The SPVM’s Quietude squad targets blacks, according to a study

Nearly three in four people arrested by the Quietude squad of the Montreal Police Department are black, according to data obtained and analyzed by a professor at Concordia University, who concludes that this team is “massively” profiling people. Afro-descendant.

Between December 2019 and April 2020, the Quietude squad, supposed to fight the proliferation of illegal firearms, arrested 31 people. Almost 75% of them are black. In Montreal, the black population accounts for only 7% of the population. After calculations, a black Montrealer is 42 times more likely to be arrested by this team than a white.

“It’s exaggerated and disproportionate, even for the SPVM,” comments Ted Rutland, professor in the department of geography, urban planning and the environment at Concordia University. It was the latter who analyzed the data obtained under the Access to Information Act. Anyone who works regularly on the role of the police in Montreal expected to see a certain trend in it, but not of this magnitude.

Firearms: few charges

Another observation by Professor Rutland: 70% of the charges brought by the Quietude Squad are not related to firearms. He also notes that less than 30% of blacks arrested have been charged with gun-related crimes.

“We have given the SPVM plenty of resources to solve the firearms problem, and we see that they have used the resources to target the people they like to target” -Ted Rutland, professor in the geography department, d ‘urban planning and environment at Concordia University

The Quiétude squad was deployed in December 2019, two months after the publication of a report showing that blacks and Aboriginals were four times more likely than whites to be arrested by the SPVM.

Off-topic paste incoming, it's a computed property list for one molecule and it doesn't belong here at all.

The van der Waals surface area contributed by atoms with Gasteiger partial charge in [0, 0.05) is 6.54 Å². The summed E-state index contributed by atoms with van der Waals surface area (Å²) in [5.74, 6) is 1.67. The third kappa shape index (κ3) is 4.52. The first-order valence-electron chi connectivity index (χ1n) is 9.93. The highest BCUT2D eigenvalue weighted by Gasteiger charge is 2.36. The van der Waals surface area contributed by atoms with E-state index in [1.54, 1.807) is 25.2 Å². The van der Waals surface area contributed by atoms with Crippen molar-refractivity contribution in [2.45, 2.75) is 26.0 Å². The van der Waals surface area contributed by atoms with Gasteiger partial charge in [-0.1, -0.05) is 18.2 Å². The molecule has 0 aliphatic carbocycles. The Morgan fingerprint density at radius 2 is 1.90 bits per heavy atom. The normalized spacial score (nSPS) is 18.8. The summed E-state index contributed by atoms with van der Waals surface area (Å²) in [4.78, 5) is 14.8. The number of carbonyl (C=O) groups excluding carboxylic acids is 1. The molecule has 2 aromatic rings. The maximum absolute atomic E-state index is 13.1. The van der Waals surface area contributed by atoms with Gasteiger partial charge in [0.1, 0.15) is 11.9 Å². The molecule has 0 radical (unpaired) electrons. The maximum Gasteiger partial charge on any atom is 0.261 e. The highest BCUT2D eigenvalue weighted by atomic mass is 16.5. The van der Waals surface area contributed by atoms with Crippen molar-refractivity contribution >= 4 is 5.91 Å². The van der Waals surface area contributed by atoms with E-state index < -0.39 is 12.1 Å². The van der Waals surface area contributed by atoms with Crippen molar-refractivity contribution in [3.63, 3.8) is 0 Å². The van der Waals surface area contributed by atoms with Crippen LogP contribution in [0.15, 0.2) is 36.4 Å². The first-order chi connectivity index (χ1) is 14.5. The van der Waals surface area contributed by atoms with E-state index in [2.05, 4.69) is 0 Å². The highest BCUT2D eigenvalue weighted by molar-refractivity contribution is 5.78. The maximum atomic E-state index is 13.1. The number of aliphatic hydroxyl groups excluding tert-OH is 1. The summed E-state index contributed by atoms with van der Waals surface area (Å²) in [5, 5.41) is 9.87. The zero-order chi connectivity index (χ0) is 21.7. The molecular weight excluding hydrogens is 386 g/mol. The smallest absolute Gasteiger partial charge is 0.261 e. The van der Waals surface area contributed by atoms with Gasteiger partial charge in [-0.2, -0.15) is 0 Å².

This corresponds to a “historical pattern”, argues Mr. Rutland.

“The SPVM has a history of responding to criticism for its racism by launching new operations or squads that target a kind of crime that can easily be linked to people of color, especially black,” he explains.

The professor calls for the elimination of this team “which massively targets blacks” in order to fight against racial profiling.

Quiet Squad presence felt

It is in the northeast of Montreal that the Quiétude squad is most active, especially in Montreal-North, where more than a third of the team’s arrests have been made.

Ted Rutland collected testimonies from young people arrested in Montreal-North. Two of them say they were “harassed” by the police before being searched at their home and arrested for drug possession.

Roberson Berlus is a street worker for the organization Café-jeunesse multiculturel. He says the squad’s arrival did not go unnoticed in the neighborhood, for the wrong reasons.

“We felt a strong oppression. There was inadequate police behavior and I had to go to a more accessible sergeant to correct things a bit. They came in and they were really aggressive and were targeting people. ” -Roberson Berlus, street worker

Mr. Berlus would like more resources to be invested to hire more street workers. They are only three in the district, whereas it would take ten, according to him.

“What a lot of groups are asking for are investments in social programs, in mental health,” says Rutland. We need activities for young people, so that they can finish their studies. We need street workers to resolve conflicts before it turns into violence. ”

The SPVM had not reacted to the study when it was posted online.

About Victoria Smith

Victoria Smith who hails from Toronto, Canada currently runs this news portofolio who completed Masters in Political science from University of Toronto. She started her career with BBC then relocated to TorontoStar as senior political reporter. She is caring and hardworking.

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